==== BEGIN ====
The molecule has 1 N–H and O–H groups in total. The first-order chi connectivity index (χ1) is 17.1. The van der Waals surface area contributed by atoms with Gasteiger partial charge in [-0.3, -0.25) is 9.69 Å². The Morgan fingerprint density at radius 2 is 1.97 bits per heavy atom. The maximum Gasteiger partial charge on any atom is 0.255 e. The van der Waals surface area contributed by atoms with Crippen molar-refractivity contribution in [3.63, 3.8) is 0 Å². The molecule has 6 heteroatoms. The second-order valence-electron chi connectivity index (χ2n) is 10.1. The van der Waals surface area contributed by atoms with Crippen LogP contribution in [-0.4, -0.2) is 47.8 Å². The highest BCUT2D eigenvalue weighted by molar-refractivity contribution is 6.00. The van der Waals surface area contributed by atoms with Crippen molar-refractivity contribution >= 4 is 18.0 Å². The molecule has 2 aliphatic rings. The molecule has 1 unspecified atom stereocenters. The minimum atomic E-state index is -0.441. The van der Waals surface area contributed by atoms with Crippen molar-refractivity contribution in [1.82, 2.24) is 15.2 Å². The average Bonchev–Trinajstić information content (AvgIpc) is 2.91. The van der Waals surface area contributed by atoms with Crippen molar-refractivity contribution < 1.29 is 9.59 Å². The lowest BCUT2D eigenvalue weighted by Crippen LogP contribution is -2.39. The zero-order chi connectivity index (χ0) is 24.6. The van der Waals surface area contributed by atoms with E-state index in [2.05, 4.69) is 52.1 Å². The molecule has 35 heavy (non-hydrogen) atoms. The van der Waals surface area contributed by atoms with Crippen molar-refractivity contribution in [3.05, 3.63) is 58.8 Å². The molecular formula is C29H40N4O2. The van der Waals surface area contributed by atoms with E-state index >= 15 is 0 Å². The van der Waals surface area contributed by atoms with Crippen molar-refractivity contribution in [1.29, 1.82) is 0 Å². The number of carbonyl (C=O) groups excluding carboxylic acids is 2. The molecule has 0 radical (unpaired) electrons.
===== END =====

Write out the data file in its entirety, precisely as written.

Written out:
The molecule has 1 N–H and O–H groups in total. The first-order chi connectivity index (χ1) is 17.1. The van der Waals surface area contributed by atoms with Gasteiger partial charge in [-0.3, -0.25) is 9.69 Å². The Morgan fingerprint density at radius 2 is 1.97 bits per heavy atom. The maximum Gasteiger partial charge on any atom is 0.255 e. The van der Waals surface area contributed by atoms with Crippen molar-refractivity contribution in [3.63, 3.8) is 0 Å². The molecule has 6 heteroatoms. The second-order valence-electron chi connectivity index (χ2n) is 10.1. The van der Waals surface area contributed by atoms with Crippen LogP contribution in [-0.4, -0.2) is 47.8 Å². The highest BCUT2D eigenvalue weighted by molar-refractivity contribution is 6.00. The van der Waals surface area contributed by atoms with Crippen molar-refractivity contribution >= 4 is 18.0 Å². The molecule has 2 aliphatic rings. The molecule has 1 unspecified atom stereocenters. The minimum atomic E-state index is -0.441. The van der Waals surface area contributed by atoms with Crippen molar-refractivity contribution in [1.82, 2.24) is 15.2 Å². The average Bonchev–Trinajstić information content (AvgIpc) is 2.91. The van der Waals surface area contributed by atoms with Crippen molar-refractivity contribution < 1.29 is 9.59 Å². The lowest BCUT2D eigenvalue weighted by Crippen LogP contribution is -2.39. The zero-order chi connectivity index (χ0) is 24.6. The van der Waals surface area contributed by atoms with E-state index in [2.05, 4.69) is 52.1 Å². The molecule has 35 heavy (non-hydrogen) atoms. The van der Waals surface area contributed by atoms with Crippen molar-refractivity contribution in [3.05, 3.63) is 58.8 Å². The molecular formula is C29H40N4O2. The van der Waals surface area contributed by atoms with E-state index >= 15 is 0 Å². The van der Waals surface area contributed by atoms with Crippen molar-refractivity contribution in [1.29, 1.82) is 0 Å². The number of carbonyl (C=O) groups excluding carboxylic acids is 2. The molecule has 0 radical (unpaired) electrons.